Well-meaning physicians and motivated, educated patients frequently make this assertion without a full understanding of what Pilates really is.  My hope with this post is to explain a bit more about Pilates and why the method may or may not be the best treatment for you.

1.  Pilates is an exercise method 

Joseph Pilates, a German medic who trained in boxing and gymnastics, developed Pilates as a form of exercise in the early 20th century.  As a child, he suffered from asthma, rickets and rheumatic fever. Though he had no formal training, Pilates was dedicated to improving his physical fitness and fascinated with the study of human movement.  He believed that postural dysfunction and inefficient breathing techniques contributed to poor health. Seems like he was onto something here, right?  (see Breathing and Low Back Pain: Is There a Correlation?)  When he emigrated from Germany in the 1920s, Joseph and his wife Clara developed a following in the dance community in New York City.  As its  popularity grew,  The Pilates Method became mainstream, offered in gyms, studios and often taught as an adjunct in physical therapy clinics.

2.  Pilates is not synonymous with core stabilization

When physicians write “Pilates” on a prescription for physical therapy, it is likely that they are recommending core stabilization for their patient.  However, Pilates is too broad a term to use when making suggestions regarding a patient’s rehabilitation without a full understanding of all of the factors that may contribute to a person’s injury.  Not everyone with back pain has a weak core (GASP!) and not everyone has tight hamstrings…more on this in a future post.

3.  Pilates is not synonymous with rehabilitation  

Several years ago I sat in on a meeting of a group of local Pilates instructors to discuss forming a collective. During the meeting, I was surprised to hear such disagreement between instructors about what they actually do.  One in particular was adamant that she provided rehabilitation for her clients.  Another well-known instructor was equally vocal stating that Pilates instructors teach a method of exercise that may be helpful as clients work to rehabilitate an injury, but they do not, in fact, provide injury rehabilitation.  As a physical therapist who is Board Certified in Orthopedics, I use my Pilates training to enhance my educational foundation in anatomy, kinesiology, and pathology.  In the United States, there is a fairly large discrepancy in the training involved to qualify as a Pilates instructor.  Some instructors train with Master Trainers and participate in educational programs that include a basic study of anatomy with observation and practice hours.  These programs may also involve education about specific injuries and assessment of abnormal movement patterns and provide information on what types of exercises should be avoided.  Many instructors, like myself, are licensed physical therapists looking to expand their exercise instruction techniques.  On the other end of the spectrum are those who take a weekend class, or do some training on their own to teach Pilates. A physical therapist is best trained to perform a full physical examination to determine the most appropriate routine of core stability exercises, or whether stabilization is even the correct treatment for the patient.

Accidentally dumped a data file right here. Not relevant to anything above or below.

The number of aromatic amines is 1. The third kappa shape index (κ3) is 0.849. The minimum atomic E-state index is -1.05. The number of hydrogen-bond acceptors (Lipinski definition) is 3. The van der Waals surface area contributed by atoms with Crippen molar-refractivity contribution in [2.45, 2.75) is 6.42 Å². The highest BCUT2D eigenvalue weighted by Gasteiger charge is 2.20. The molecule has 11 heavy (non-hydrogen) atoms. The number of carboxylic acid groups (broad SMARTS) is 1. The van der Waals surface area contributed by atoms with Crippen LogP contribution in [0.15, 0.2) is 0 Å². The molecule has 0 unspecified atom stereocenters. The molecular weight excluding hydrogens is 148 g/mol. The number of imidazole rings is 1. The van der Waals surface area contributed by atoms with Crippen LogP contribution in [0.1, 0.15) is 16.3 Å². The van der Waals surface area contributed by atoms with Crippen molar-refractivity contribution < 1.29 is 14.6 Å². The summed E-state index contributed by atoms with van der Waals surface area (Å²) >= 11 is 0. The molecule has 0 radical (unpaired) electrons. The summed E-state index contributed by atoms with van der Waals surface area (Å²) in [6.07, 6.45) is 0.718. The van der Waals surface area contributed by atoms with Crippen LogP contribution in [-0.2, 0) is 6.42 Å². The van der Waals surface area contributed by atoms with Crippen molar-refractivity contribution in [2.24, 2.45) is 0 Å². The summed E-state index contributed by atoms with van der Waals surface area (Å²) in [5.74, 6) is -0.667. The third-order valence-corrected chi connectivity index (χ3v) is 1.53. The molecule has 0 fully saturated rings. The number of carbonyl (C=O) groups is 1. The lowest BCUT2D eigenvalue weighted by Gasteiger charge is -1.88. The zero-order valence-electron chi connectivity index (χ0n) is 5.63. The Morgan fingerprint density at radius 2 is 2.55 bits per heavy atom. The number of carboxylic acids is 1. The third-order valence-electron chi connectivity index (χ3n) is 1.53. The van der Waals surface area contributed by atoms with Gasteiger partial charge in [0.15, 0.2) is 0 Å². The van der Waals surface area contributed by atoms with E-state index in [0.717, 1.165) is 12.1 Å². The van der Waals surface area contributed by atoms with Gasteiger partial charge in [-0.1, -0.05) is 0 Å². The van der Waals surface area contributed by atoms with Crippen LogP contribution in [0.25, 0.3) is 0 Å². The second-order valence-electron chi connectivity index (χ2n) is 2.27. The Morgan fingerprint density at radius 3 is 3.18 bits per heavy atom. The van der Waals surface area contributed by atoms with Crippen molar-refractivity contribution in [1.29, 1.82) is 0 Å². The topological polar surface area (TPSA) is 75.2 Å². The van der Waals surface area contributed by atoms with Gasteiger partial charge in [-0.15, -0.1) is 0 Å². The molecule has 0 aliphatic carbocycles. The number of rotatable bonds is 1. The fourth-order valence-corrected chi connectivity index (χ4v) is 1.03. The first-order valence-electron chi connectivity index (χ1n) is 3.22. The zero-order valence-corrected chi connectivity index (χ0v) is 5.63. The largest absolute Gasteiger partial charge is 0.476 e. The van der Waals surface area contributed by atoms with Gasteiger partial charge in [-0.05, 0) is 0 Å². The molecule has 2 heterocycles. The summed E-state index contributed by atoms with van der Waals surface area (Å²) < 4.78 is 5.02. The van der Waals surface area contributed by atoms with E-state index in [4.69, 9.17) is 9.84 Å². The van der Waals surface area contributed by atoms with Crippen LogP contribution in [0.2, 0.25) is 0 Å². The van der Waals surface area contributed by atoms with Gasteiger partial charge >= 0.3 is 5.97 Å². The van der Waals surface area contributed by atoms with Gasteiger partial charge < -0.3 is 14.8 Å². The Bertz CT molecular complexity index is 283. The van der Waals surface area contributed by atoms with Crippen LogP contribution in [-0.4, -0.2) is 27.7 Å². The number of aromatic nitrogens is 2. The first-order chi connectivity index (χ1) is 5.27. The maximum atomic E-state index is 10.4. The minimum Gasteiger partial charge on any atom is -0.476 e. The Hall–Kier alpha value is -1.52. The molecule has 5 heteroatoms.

4.  Pilates is not appropriate for everyone

Unfortunately, as its popularity has increased, Pilates as a method of exercise has become less defined over the years. Now, virtually any type of movement performed on a Pilates Reformer or mat can be labeled Pilates and without experience working with a qualified instructor, you may never know the difference.  When a physician recommends the method, a coworker suggests Pilates because, “it worked for me,” or you choose to do Pilates independently with a video, you are applying a very broad exercise method to a condition that may require a little more specificity and individualization.  In fact, many Pilates exercises, both mat-based and on the equipment, are flexion-based and not only inappropriate for some patients, but actually contraindicated (e.g. herniated disc, osteoporosis).  Exercises that promote strengthening the back of the body (posterior chain) may exacerbate other conditions (e.g. stenosis, spondylolisthesis).

Take home message:

Pilates is too broad a term to use when making suggestions regarding a patient’s rehabilitation.

Pilates should never replace work with a qualified rehabilitation specialist trained to treat injury.  Nor should someone with an injury attempt to use self-guided Pilates exercises to treat or manage their injury.  A successful treatment strategy often includes work with both a physical therapist and a Pilates instructor open to collaborating in order to best help their client.

If your physician has recommended Pilates, or you need a specialized program, find a physical therapist with training in Pilates.  You will receive a thorough examination that will help the therapist develop a treatment plan and determine if you are appropriate to begin work with a Pilates instructor, or if you should start with Pilates-based physical therapy.  

What is Wellness?

Seems like everyone I know is a Wellness Coach these days.  Sounds great, but what exactly does it mean?  As much a buzzword in the health, fitness, and nutrition industry as local, organic, and artisanal are to the food and beverage industry, the term wellness may need a little more explanation.